Thou art the ancient great soul. Thou art the omnipotent master Lord, Thou art the Lord of everything and everyone Oh Lord of the Universe

All the known deities within the Hindu pantheon have been referred to as by the above epithets in all major works dedicated to them. And in general, thus, can be used as an aartī for all the manifestation of the Brahman. Hence, it's actually indeed a Universal aartī.


    • View 2: It's indeed written for Vishnu.

For example, lets see two lines in the aartī

तुम करुणा के सागर, तुम पालनकर्ता,...

Tuma karuṇā ke sāgara, tuma PālanaKartā...

Meaning:

Thou art an ocean of mercy Lord, thou art the protector

Further,

दीन-बन्धु दुःख-हर्ता, ठाकुर तुम मेरे,

dīna-bandhu duḥkha-hartā, ṭhākura tuma mere

Meaning:

Friend of the helpless and feeble Lord, you are my overlord or thakur ji (Shri Krishna)

Generally, it's a common paurāṇika tradtion (across all sampradāyas) to specifically refer Lord Vishnu as the PālanaKartā of the Universe. Further, the epithet ṭhākura ji, is quite a prevalent name for Vishnu in his Shri Krishna avatara.

Moreover, the word "Hare" (हरे) can be interpreted as either the vocative form ( सम्बोधन विभक्ति : sambodhana vibhakti ) of Hari, which is another name of Vishnu, meaning "he who removes illusion". Another interpretation is as the vocative of Harā, becoming Hare, which is a name of Rādhā. In any case the case is made for the aartī to be Vishnu centric, in this case.

Thus, by the above explained logic, it maybe argued that indeed, the aartī is in reverence to Vishnu only.

Conclusion:

Thus, depending on how the lyrics are analysed, one maybe to able to reach both the conclusion that

  • Yes, indeed the aartī is for Vishnu

and/or

  • No, the aartī is for the the general Almighty, Brahman and hence can be used for any saguṇa or nirguṇa form of the Supreme.
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    May have not read properly but you can also add: Jagadish Hare. Hare = sambodhan form of Hari which is Bhagwan Vishnu’s name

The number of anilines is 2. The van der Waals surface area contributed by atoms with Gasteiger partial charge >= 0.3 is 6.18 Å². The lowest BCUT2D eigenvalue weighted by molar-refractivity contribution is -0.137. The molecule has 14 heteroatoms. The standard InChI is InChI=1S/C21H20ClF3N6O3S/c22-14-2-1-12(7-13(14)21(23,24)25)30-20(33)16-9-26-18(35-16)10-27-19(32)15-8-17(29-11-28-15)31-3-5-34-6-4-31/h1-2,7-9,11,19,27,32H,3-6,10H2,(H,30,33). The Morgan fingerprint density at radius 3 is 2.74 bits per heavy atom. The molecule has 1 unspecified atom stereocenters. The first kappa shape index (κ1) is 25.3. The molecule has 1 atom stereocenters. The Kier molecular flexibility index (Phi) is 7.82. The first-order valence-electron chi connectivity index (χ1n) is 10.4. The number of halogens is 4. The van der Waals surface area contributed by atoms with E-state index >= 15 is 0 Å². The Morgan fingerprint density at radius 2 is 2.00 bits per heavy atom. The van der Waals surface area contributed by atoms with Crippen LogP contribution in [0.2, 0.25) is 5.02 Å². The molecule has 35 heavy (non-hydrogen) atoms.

– Adiyarkku
    Apr 1 '21 at 16:52
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    @Vivikta When you want to address Hari, the word becomes Hare! Which is, "Oh Hari!"
    – Surya
    Apr 1 '21 at 17:24
  • @Surya, thanks!
    – Vivikta
    Apr 1 '21 at 18:04
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    Sanskrit has no proper nouns. It is a fairly long poem and strictly stays away from specifying the deity being prayed to. It is praying to Ishwara @vivikta
    – S K
    Apr 1 '21 at 18:07
  • @SK True in a broad perspective, it doesn't refer to a particular form of the Lord.
    – Surya
    Apr 2 '21 at 4:28
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Excellent answer from Vivikta - just adding two small items of evidence that this is for Ishwara or Trimurti and not any particular deity:

the deity is called parameshwar in addition to Hari - Parameshwar is usually Siva (not always, though). And Hari is also a name of Siva:

https://vignanam.org/english/shiva-ashtottara-sata-namavali.html

विषय-विकार मिटाओ, पाप हरो देवा (स्वामी, पाप हरो देवा)

It uses "har" as a verb - "destroy my sins" - Hara (noun) is Siva.

Magnificent prayer - an essence of Hinduism.